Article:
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New York Rangers
May 29, 2014; New York, NY, USA; New York Rangers goalie Henrik Lundqvist (30) smiles on the ice after beating the Montreal Canadiens 1-0 in game six of the Eastern Conference Final of the 2014 Stanley Cup Playoffs at Madison Square Garden. Adam Hunger-USA TODAY Sports

New York Rangers
May 29, 2014; New York, NY, USA; New York Rangers goalie Henrik Lundqvist (30) smiles on the ice after beating the Montreal Canadiens 1-0 in game six of the Eastern Conference Final of the 2014 Stanley Cup Playoffs at Madison Square Garden. Adam Hunger-USA TODAY Sports

Montreal Canadiens at New York Rangers – NYR wins 1-0, NYR wins series 4-2

There would be lineup changes to both teams, all of which would have an impact for the depth of both teams.

Montreal would scratch both Dale Weise and Alexei Emelin due to injury with Brandon Prust and Nathan Beaulieu drawing in for their teammates. Weise was seemingly injured after taking a hit to the head by Rangers defenseman John Moore but it worked out that Prust was returning from a suspension for a late hit on Derek Stepan. Beaulieu, though in just six games, was by far the Montreal leader in CorsiFor during the postseason at 56 percent (no Canadiens player is at 51 percent or better for the postseason). His mobility and ability to play in all phases of the game would be valuable. For Montreal to win this game, Thomas Vanek would have to have his best game of the series. Relegated to the fourth line and goalless in six straight games, Vanek would have to find ways to get going on the power play or in easier minutes. Goalie Dustin Tokarski would probably have to have his best game of the series in this one, too.

The Rangers would need a bounce-back game from goalie Henrik Lundqvist after getting pulled in Game 5. More than that, the Rangers would need to tighten up defensively. While they didn’t give up a lot of shots in Game 5, they did allow Montreal to get open in good scoring areas and the defense was slow on pressuring rushes off the wing. The Canadiens live and die by quick counter-attack rushes and if the Rangers defensemen, particularly Raphael Diaz who would sub in for the suspended Moore, allowed them room to skate, it would be a tough night for Lundqvist again.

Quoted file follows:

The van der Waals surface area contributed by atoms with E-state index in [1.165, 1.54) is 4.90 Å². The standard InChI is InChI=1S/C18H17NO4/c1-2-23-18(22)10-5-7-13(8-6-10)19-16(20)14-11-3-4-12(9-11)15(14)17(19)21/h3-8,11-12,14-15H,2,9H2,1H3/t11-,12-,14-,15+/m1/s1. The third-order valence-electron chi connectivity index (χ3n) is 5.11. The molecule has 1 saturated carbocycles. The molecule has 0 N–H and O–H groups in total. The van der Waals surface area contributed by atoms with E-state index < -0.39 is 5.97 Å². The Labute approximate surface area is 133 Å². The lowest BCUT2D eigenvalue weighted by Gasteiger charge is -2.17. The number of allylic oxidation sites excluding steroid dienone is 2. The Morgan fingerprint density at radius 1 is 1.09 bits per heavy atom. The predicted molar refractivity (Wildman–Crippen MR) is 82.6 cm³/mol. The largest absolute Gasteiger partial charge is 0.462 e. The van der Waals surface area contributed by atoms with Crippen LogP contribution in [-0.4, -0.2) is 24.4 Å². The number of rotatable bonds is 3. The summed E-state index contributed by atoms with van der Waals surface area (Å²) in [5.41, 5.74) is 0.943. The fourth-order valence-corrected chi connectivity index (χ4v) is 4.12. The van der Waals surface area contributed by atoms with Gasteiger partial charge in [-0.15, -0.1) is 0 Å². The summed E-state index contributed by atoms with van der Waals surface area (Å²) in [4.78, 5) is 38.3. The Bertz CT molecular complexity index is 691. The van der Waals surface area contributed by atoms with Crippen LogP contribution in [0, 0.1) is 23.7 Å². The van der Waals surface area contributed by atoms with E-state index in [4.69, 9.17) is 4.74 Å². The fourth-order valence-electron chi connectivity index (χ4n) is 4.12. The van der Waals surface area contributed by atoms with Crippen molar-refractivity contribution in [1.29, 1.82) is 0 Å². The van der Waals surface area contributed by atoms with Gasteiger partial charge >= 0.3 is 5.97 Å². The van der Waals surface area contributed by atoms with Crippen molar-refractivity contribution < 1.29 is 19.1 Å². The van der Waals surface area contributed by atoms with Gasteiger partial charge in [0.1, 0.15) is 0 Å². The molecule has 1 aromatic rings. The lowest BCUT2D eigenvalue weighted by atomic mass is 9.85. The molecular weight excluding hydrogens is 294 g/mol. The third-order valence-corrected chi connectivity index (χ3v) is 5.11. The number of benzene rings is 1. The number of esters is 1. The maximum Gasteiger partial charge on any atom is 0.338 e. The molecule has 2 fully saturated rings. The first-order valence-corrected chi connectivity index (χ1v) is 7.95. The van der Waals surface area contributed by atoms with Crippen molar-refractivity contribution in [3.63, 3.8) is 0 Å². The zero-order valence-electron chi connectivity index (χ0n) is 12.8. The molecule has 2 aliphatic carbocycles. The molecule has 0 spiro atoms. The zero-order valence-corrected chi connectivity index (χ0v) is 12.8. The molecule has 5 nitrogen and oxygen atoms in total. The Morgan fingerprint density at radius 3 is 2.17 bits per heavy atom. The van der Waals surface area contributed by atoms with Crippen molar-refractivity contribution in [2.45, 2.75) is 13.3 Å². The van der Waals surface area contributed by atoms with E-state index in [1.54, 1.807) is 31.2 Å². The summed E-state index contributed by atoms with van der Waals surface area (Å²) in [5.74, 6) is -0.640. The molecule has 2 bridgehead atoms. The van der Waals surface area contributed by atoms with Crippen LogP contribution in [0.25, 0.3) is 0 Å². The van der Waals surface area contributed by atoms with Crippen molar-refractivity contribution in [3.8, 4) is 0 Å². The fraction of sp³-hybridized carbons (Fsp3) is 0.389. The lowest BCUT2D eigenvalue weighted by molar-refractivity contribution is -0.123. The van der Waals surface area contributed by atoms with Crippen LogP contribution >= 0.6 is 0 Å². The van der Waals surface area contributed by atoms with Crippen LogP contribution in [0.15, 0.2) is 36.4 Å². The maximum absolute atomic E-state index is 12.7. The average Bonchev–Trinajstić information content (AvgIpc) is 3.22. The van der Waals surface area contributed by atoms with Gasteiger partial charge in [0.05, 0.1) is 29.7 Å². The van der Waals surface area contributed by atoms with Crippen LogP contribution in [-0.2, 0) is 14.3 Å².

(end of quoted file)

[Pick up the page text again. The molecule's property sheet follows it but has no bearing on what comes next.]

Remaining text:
A lone goal from Dominic Moore in the second period stood as the series-clinching goal in a game the Rangers fully deserved to win. At three different points in this game, the Rangers had sustained enough pressure on one (or consecutive) shifts to put up four, six, and nine consecutive shot attempts at even strength. That last one was in the third period. To put it in to context, the Canadiens didn’t have a single moment in the game where they strung together more than three (and none in the last half of the game).

Lundqvist wasn’t overly busy with just 18 shots, but there was one huge save he made in the second period. A deflected Vanek pass tipped up in the air and even though he was already moving side to side, he flung his blocker at the puck and kept it out. To say he rebounded after being pulled in Game 5 would be an understatement. Tokarski played very well, stopping 31 of 32 shots. He finished the series with a .916 save percentage and certainly wasn’t the reason the Canadiens lost this series.

Hopes for a big game from Beaulieu were way off. He made a couple of early mistakes and was on the bench for 10 minute stretches at two separate points in the game.

The Rangers speed and commitment to good team defense – not collapsing to the middle of the ice, rather, keeping up the aggressive play – were stifling for most of the series for Montreal. This is a very good four line team with one of the top goalies on the planet and that depth was able to bury the Habs in this series.